Total Seed Production
The early part of 2019 brought an unforgiving winter to the Heartland, but Aaron Conaway knew it would lift. Always does, of course, and when you measure the 12 months in quarters, the next one is never far away.
So for Conaway, president and co-owner of one of the nation’s largest single facility producers of corn and soybean seeds, the bitter January was no time for hibernation.
On the contrary, the conditioning, packaging and distribution facility at Total Seed Production in Tipton, Indiana, was humming away, working on this year’s corn and soybeans by cleaning and color sorting the seeds and discarding those that wouldn’t likely produce healthy plants.
There is little if any margin for error in that conditioning process, Conaway explains. The company’s goal is to produce seed for its retail brands that exceeds 95 percent germination at warm temperatures, and over 85 percent under harsh cold conditions. Should the retailers want non-genetically modified seeds, this company produces them as well.
Word traveling fast in the agricultural industry, Total Seed Production has a reputation to maintain among the retail seed brands in the U.S., Canada and Mexico. And while the market outlook for corn and soybeans is at the mercy of factors beyond Conaway’s control, Total Seed Production continues to be in growth mode.
An operation for all seasons
“There’s really no offseason for us,” the affable Conaway tells Vision. “We’ve been doubling and tripling in size and outgrowing our organizational structure. We’ve been adding layers to ensure the right chain of command across the board and expanding the facilities as well.”
In recent years Total Seed Production’s acreage under production has increased from 8,000 to 20,000-plus in the fertile flatlands of the Hoosier State, and the volume of seed for corn and soybean soaring to over 1.2 million finished seed units. The soybean market has opened opportunities to triple the business in recent years.
The company priding itself on vertical integration, it produces 100 percent of its seed corn and half of its soybean seed internally from start to finish. Subsoil patterned tiled systems enhance the growing fields that Total Seed Production uses for production, as do surface waterways to handle excessive rain. Come the autumn harvest, the two crops will promptly commence with conditioning from many different bins in separate facilities with experienced staff at the helm of the latest technology.
For years, a rite of spring has been the addition of warehousing that’s brought continued building of new storage capacity. The facilities are still near-bursting, Conaway says, expecting further expansion this spring and summer. He’ll also be on the lookout for more acreage.
It’ll all just be the latest in a string of capital projects on the watch of Conaway, a Purdue University aviation technology grad who married into the family business in 2003. After cutting his agricultural industry teeth as production manager for three years with the family’s long-time retail brand Campbell Seed Inc., he became president of Total Seed Production in 2006 when the company was born.
An A for application
“It certainly didn’t hurt to study aviation tech first,” Conaway says, explaining that if one knows what makes one big, complex machine tick, he or she can apply the logic to another. “I worked on cars as a kid and airplanes as a student. When you have a sense as to how to design or repair an airplane, you’re prepared to tackle all kinds of production challenges.”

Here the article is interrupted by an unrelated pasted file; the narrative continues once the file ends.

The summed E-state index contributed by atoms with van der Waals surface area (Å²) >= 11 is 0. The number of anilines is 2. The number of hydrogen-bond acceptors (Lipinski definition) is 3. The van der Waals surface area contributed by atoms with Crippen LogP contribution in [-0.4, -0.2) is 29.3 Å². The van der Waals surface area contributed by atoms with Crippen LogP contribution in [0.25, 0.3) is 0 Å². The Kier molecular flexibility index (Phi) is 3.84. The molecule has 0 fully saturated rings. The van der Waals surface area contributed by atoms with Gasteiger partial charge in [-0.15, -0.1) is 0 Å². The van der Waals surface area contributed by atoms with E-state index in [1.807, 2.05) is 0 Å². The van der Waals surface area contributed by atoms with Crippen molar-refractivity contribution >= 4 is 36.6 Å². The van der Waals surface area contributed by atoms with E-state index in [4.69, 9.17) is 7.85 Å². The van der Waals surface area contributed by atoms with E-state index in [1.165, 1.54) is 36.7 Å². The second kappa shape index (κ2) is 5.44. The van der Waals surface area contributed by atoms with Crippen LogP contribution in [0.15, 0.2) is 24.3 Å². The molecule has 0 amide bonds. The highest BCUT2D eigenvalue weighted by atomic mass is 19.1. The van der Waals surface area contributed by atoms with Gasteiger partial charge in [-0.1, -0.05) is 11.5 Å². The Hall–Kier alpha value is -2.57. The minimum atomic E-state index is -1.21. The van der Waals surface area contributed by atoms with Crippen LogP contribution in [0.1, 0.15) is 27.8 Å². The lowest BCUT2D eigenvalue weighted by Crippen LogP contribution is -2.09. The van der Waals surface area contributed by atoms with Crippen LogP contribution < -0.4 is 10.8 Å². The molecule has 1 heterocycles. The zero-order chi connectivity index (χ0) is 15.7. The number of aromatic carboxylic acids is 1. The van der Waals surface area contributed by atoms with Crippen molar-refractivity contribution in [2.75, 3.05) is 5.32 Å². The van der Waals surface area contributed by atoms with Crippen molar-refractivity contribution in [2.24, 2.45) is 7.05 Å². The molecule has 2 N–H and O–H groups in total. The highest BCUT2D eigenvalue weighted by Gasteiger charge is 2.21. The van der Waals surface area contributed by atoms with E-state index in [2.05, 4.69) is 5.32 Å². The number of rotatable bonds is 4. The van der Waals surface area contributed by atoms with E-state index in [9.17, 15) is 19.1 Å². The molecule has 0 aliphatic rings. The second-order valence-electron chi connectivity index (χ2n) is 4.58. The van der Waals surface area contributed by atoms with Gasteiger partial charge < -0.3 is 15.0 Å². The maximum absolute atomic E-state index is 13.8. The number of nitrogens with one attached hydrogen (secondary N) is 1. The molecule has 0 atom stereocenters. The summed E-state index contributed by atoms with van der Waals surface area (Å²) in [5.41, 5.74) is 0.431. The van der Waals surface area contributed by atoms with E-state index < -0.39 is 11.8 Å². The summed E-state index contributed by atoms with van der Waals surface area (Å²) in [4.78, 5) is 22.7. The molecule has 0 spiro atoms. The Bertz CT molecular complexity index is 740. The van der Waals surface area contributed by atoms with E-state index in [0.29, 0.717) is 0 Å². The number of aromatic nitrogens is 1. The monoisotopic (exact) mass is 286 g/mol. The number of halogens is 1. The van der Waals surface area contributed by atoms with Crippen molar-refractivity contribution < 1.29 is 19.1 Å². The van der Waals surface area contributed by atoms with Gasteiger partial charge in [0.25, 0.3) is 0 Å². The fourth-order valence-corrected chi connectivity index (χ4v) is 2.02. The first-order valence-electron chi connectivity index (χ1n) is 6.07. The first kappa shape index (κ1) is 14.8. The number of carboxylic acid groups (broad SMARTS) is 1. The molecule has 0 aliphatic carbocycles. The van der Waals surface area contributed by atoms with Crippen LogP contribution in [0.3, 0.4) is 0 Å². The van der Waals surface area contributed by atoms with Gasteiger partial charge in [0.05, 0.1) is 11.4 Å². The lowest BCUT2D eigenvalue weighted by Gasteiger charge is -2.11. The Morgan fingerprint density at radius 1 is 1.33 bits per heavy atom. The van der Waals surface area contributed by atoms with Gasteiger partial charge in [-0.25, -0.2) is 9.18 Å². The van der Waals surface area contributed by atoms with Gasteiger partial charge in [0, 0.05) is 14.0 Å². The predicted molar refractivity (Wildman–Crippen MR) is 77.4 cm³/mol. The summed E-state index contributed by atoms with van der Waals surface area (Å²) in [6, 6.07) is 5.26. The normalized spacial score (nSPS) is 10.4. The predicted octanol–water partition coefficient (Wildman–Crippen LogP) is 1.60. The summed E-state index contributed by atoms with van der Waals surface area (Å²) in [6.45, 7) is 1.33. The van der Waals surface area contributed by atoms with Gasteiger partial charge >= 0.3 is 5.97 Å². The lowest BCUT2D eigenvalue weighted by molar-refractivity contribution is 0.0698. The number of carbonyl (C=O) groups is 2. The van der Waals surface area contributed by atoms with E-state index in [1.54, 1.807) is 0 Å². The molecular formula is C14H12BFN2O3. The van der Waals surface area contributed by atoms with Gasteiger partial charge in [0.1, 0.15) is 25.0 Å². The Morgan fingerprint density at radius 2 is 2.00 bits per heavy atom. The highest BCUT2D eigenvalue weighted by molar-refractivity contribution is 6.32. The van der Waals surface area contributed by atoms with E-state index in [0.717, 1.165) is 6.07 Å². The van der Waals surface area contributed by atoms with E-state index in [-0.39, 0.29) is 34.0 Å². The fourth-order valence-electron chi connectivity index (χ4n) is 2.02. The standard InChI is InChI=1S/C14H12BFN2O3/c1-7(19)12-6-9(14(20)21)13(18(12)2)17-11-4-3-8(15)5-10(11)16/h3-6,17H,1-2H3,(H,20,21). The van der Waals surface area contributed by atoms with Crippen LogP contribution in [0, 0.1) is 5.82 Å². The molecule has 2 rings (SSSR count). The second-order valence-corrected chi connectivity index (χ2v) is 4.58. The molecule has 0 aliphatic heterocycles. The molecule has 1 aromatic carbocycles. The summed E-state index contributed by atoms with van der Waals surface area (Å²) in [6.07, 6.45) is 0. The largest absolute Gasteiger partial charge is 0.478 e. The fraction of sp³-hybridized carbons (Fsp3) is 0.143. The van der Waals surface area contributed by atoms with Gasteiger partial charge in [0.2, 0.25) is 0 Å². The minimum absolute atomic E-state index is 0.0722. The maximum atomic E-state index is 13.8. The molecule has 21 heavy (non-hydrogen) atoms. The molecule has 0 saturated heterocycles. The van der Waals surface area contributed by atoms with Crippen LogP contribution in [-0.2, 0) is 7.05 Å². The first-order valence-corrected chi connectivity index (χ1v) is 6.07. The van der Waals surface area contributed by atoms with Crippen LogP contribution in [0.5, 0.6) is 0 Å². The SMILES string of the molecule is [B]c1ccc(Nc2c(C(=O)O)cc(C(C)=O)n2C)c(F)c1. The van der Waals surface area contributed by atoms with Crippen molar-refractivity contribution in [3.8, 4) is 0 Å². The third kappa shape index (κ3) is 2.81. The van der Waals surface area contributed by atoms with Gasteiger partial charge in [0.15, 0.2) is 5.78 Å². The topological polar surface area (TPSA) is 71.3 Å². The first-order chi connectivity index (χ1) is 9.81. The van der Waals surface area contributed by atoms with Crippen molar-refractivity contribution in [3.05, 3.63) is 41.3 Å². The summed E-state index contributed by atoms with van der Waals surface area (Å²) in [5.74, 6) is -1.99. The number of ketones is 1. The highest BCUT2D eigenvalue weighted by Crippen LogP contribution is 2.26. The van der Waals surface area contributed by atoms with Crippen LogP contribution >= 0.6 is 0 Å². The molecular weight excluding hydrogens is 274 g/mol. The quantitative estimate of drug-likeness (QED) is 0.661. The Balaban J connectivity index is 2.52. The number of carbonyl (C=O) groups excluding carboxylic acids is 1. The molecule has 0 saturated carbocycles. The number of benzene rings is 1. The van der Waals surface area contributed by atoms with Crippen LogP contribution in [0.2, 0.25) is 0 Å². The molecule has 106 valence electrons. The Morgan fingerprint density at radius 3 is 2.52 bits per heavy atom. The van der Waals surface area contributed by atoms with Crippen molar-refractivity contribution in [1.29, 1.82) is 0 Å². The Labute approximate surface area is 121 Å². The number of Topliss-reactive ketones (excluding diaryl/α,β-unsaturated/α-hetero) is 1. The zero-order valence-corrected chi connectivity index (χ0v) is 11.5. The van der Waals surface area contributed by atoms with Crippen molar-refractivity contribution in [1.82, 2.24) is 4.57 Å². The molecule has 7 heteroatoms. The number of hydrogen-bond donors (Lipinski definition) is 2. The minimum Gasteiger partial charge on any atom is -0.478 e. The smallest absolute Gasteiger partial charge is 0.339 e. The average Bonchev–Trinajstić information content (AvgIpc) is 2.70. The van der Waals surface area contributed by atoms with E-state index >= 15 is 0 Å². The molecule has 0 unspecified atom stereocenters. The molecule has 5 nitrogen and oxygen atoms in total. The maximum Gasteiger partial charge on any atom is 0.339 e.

Hence the near seamless introduction of cutting-edge technology in the past decade that has included a fully automated packaging line with a robotic palletizer, expanded capacity for treating and packaging, a refuge-blender, five additional husking beds and enhanced ear-corn drying capacity to 50,000 bushels per turn and additional capacity for bulk corn storage.
So whatever direction the commodities markets take, the attitude here is essentially “bring it on.”
“Agriculture will never go away, but always have its peaks and valleys,” Conaway says, adding that recent times have meant valleys—U.S.-China trade wars, tariffs and government shutdowns among the causes of market instability. “When all’s said and done, you can’t set your own price for everything you grow in the ag world—for that there’s the Chicago Board of Trade. But we’ll persevere.”
Total Seed Production has been doing more than just that for most of its history, which dates back to 1936 when Clurid and Charles Campbell founded what was then known as C.A. Campbell & Son. Now in its fourth generation of family ownership, the rebranded company has focused on seed production since spinning off the Campbell retail brand in 2006.
A prudent move it would seem, Total Seed Production now being a $100 million operation.
“The seed industry changes rapidly and our willingness to adjust throughout the years has contributed heavily to our success as a business,” says Conaway, whose marriage to Christy Campbell, daughter of third-generation Scott Campbell, figured in him getting into the business and the company’s growth ensuring his leadership.
He gives all of the credit to his brother-in-law and fellow sounding board, Vice President Ryan Campbell, as well as the management team of seven for the company’s expertise in providing quality seeds.
Seeds that can be counted on to sprout every time when the sun shines from above is the ultimate goal. Ensuring that kind of quality keeps Conaway and his team with scarcely a breather when snow cloaks the Indiana landscape.
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